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Continuous Nasogastric Phosphorus Infusion in Hypophosphatemic Rickets of Prematurity

Winston W. K. Koo, FRACP; Gabriel Antony, MD, FRACP; Leslie H. S. Stevens, PhD, FRACP
Am J Dis Child. 1984;138(2):172-175. doi:10.1001/archpedi.1984.02140400054013.
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• Radiologic and biochemical abnormalities associated with nutritional hypophosphatemic rickets were discovered in a 945-g preterm infant despite daily supplementation with 800 to 1,600 IU of ergocalciferol (vitamin D2) and an elevated serum 25-hydroxyvitamin D concentration. Vitamin D supplementation was stopped, and the rickets was corrected by phosphorus supplement alone with the use of a unique technique of long-term, continuous nasogastric phosphorus infusion. Normophosphatemia was rapidly achieved and effectively maintained. Hypocalcemia did not occur at rates of infusion of 100 mg of elemental phosphorus per day. The data are consistent with specific phosphorus deficiency as the cause of rickets in this infant, rather than insufficient vitamin D intake or disturbed vitamin D metabolism. We speculated that continuous phosphorus infusion prevents the intermittent hyperphosphatemia of bolus phosphorus supplement and that continuous phosphorus infusion may be useful in the treatment of other hypophosphatemic states of infancy.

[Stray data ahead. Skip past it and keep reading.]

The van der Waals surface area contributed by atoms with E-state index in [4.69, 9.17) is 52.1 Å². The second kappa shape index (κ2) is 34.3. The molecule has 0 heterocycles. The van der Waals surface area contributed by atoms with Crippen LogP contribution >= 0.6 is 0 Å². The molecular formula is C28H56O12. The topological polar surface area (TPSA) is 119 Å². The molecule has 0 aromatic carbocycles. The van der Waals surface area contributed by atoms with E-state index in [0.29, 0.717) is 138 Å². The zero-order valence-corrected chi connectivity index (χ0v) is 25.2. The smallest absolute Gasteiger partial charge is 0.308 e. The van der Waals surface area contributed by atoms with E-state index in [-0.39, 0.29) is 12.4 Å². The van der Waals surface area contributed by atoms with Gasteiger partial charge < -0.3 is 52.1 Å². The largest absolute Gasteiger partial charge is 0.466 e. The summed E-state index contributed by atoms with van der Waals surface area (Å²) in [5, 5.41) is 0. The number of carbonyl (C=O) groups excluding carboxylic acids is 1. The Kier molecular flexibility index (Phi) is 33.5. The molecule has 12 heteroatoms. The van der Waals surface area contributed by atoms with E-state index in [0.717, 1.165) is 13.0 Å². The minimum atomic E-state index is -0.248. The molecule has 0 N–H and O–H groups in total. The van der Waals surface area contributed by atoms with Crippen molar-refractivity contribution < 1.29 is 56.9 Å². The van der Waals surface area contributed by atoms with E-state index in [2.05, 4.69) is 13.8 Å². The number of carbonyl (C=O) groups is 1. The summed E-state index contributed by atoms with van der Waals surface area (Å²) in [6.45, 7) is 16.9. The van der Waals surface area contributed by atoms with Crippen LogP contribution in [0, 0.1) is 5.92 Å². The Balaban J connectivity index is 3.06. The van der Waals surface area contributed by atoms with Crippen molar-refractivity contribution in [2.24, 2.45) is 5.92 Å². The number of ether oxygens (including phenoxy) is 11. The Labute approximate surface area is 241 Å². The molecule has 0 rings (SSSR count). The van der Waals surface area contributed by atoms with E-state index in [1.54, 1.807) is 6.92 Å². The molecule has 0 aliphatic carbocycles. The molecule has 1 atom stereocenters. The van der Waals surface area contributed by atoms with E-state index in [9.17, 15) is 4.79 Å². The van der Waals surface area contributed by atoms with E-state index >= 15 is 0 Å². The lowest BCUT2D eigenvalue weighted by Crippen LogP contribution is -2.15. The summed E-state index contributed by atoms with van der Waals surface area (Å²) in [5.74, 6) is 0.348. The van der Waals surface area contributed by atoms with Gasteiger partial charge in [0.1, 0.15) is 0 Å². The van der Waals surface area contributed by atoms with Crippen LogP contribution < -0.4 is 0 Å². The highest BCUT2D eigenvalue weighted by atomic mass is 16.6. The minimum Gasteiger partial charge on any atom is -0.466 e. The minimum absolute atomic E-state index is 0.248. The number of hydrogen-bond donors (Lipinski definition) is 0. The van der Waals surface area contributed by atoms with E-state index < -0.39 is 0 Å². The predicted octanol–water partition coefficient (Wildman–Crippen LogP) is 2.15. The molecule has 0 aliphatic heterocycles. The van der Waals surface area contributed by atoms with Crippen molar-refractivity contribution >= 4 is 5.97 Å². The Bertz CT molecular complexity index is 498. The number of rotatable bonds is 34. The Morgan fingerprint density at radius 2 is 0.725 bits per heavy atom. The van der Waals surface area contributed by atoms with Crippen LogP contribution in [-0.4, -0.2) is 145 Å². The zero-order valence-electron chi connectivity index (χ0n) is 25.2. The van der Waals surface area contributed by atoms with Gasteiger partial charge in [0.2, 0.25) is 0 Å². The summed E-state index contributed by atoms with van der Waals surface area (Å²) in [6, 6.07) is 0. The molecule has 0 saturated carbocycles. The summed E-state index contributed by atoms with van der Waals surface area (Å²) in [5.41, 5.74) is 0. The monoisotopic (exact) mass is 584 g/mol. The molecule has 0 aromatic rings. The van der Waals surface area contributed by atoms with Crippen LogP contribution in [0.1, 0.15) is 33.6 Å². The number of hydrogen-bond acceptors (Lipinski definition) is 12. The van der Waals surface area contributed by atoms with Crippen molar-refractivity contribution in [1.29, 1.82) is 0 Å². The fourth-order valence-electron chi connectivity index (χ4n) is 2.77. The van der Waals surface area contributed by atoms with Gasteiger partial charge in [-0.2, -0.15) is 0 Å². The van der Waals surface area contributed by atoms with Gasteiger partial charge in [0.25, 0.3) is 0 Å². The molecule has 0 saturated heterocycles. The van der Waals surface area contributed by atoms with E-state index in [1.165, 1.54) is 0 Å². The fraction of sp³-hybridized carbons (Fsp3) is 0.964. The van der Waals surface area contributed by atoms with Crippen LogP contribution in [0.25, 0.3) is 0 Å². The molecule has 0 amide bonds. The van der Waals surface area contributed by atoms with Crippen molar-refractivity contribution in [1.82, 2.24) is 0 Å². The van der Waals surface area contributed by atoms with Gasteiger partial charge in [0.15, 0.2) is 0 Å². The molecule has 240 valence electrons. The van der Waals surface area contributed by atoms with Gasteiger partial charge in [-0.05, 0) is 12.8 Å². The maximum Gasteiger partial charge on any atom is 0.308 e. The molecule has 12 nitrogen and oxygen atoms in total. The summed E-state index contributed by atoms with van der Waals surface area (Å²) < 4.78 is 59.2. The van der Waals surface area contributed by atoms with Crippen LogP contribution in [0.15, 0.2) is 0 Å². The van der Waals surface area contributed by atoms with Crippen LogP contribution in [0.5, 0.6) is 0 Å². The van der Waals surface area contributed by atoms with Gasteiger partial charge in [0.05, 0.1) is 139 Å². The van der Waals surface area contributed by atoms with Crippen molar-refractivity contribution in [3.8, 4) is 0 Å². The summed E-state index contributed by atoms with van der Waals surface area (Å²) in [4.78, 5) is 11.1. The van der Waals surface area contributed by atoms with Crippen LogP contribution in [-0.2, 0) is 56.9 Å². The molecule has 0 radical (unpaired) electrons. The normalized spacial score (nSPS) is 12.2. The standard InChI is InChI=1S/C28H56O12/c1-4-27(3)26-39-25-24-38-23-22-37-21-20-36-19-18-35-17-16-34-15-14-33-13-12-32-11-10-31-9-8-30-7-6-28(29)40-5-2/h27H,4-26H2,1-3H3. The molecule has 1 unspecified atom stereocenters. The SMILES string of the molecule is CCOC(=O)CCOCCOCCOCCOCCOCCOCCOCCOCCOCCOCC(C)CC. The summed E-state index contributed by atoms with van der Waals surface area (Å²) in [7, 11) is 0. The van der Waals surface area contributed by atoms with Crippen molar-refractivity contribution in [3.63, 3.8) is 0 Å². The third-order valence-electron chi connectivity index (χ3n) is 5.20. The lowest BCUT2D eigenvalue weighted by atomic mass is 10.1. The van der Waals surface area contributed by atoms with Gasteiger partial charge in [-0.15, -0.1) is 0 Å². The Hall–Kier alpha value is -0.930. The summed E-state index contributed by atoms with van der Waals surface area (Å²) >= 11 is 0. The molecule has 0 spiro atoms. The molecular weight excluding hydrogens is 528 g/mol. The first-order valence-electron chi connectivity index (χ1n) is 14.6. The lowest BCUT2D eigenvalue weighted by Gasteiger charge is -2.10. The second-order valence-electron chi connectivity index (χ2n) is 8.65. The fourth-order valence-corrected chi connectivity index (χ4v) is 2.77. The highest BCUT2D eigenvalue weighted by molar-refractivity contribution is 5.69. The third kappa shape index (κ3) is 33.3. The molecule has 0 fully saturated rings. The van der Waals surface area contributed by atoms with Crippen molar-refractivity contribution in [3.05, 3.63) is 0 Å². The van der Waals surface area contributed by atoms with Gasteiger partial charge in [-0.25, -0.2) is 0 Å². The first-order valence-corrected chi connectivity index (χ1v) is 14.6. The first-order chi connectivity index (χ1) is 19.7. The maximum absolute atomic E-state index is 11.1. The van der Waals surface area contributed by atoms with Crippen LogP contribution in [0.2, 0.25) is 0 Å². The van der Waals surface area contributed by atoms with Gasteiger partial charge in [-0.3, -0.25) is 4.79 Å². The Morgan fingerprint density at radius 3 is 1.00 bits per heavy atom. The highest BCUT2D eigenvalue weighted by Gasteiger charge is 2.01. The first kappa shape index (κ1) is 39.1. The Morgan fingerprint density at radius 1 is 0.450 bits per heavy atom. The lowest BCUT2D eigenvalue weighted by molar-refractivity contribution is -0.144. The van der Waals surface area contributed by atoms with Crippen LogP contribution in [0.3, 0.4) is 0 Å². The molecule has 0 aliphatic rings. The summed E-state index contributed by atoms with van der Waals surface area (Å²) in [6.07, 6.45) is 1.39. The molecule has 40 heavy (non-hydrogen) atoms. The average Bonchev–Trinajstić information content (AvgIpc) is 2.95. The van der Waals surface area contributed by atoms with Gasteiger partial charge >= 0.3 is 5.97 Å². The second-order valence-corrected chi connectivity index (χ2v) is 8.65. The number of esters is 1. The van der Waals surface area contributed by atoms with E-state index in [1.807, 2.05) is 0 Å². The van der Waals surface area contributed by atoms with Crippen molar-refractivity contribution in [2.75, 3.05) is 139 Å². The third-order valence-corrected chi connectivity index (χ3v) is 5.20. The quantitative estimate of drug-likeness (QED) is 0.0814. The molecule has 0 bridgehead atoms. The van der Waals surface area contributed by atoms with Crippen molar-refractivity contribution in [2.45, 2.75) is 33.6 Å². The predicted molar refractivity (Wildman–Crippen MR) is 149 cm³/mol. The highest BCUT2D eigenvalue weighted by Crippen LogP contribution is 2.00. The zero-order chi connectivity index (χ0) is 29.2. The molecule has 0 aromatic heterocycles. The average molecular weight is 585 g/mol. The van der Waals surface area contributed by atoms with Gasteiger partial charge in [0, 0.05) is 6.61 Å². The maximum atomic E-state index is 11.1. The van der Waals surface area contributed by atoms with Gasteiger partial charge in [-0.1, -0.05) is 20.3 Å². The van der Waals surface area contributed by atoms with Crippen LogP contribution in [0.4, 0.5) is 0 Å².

(AJDC 1984;138:172-175)


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